CREATIVITY AT THE INDIVIDUAL LEVEL
Creativity is a concept critical to the survival and competitiveness of organizations
(George and Zhou, 2002; Oldham and Cummings, 1996; Zhou, 1998). If we
rely on this assumption, employee creativity is beneficial for the results of work
(Gong et al., 2009). For this reason, recent research has focused on identifying
the background, determinants and consequences of creativity (Zhou &
Creativity is a necessary condition for innovation but is not alone sufficient
for it. In the field of organizational behavior, creativity refers to the creation
of useful new products, practices, services and procedures (Amabile, 1996,
George, 2008). Ideas are new when they are “unique in relation to other
ideas currently available in the organization” (Shalley et al., 2004: 934), and
are useful when they “directly or indirectly represent a potential value for the
organization, both short and long term” (Shalley et al., 2004: 934). Creativity
is necessary for the survival of organizations, especially in a rapidly changing
environment (Oldham, 2003), where innovation is becoming more and more
necessary to ensure the continuity of business projects (Clitheroe, Stokols &
The level and frequency of successful creative behaviors depend on many
factors: the motivation that an organization has for innovation, the resources
that it is willing to contribute (Amabile, 1988), the influence of job characteristics
on the type of tasks being performed (Shalley, 2002) and the management
practices being used (Amabile, 1988) are just some examples.
Within the intermediate variables between the creativity contexts, we also found
transformational leadership and good use of human resources (Scott, 1994;
Shalley, 2004, Oldham, 1996). Even in jobs with ideal characteristics, in which
complex and challenging work is performed, creativity is greatly increased
under conditions of supportive and non-controlling supervision (Oldham, 1996).
Some seminal studies (Siegel & Kaemmer, 1978; among others) have already
included assessments given by workers of their perceptions of leadership,
ownership, property, continuous development and consistency.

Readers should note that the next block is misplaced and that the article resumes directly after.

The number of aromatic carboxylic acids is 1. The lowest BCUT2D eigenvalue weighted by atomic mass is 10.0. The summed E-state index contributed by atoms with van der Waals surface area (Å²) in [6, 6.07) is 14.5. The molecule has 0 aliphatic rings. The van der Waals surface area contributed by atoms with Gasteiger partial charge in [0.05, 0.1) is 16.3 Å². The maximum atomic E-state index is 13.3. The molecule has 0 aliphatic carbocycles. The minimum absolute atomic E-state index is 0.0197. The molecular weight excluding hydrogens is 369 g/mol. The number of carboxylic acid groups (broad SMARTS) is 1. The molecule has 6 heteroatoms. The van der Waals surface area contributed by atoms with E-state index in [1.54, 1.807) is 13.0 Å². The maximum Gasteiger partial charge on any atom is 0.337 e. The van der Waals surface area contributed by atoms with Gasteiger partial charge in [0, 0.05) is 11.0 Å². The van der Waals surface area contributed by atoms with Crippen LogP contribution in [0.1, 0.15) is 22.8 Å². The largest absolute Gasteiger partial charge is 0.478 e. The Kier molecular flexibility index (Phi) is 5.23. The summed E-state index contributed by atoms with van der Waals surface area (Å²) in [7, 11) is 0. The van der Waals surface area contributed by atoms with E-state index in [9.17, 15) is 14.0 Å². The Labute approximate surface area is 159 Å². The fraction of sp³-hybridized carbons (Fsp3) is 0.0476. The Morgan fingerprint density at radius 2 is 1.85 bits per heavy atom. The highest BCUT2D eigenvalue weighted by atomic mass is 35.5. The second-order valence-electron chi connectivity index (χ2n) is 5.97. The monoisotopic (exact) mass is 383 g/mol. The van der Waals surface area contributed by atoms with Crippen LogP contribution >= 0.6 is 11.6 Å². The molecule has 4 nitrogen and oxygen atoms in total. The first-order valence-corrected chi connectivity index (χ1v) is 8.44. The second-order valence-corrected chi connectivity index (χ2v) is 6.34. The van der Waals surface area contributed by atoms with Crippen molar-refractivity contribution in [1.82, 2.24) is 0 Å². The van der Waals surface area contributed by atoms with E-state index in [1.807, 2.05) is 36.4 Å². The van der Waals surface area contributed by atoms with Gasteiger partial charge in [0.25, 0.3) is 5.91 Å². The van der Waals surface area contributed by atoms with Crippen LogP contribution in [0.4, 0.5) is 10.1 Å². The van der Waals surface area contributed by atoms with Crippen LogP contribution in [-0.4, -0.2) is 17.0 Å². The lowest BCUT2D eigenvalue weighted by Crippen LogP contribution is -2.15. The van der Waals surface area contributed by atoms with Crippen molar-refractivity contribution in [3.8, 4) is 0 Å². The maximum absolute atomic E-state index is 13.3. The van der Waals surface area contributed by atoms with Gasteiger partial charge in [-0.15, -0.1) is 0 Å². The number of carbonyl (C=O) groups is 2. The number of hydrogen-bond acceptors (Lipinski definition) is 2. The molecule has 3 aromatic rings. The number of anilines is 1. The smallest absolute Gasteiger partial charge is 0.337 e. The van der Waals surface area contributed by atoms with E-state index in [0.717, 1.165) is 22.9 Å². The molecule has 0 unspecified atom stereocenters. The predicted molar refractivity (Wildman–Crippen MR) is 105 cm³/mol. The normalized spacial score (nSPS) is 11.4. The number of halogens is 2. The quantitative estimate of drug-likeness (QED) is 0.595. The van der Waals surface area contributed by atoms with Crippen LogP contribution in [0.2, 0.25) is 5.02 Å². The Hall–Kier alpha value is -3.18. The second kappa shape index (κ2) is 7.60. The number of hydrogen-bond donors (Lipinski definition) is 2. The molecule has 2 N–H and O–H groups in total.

Regarding intraorganizational influences, the characteristics of teams and
organizations can be discussed (Woodman, Sawyer & Griffin; 1993). The
design of a group has a direct influence on its creative performance. Other
studies suggest that external demands, the integration of group processes and
security within organizations all also act as direct influences (Shalley, 2002).
The inclusion of personal variables at the individual level is a real milestone
for the advancement of knowledge in the study of creativity. Except for a few
studies, such as those carried out by Shin and Zhou (2003), not many take
into account the individual characteristics that encourage creative behavior.
Some authors, like Tierney and Farmer (2002), include, for their part, intrinsic
variables such as motivation in the fostering of creativity.
Organizations are, after all, groups of people. Creativity often arises from
the interaction of people and the situations they are in (Hunter, 2007).
For heterogeneous teams, it has been demonstrated that high levels of
interdependence are related strongly and positively to innovative behaviors.
However, this relationship is not agreed on by those writers who perceive low
levels of interdependence in the workplace (Van der Vegt & Janssen, 2003).
Surprisingly, the existence of weak ties among group members is generally
beneficial for creativity. However, the existence of strong ties has shown
neutral effects (Perry-Smith, 2006). In more heterogeneous teams, a greater
diversity of opinions is produced. Creativity therefore depends on a variety of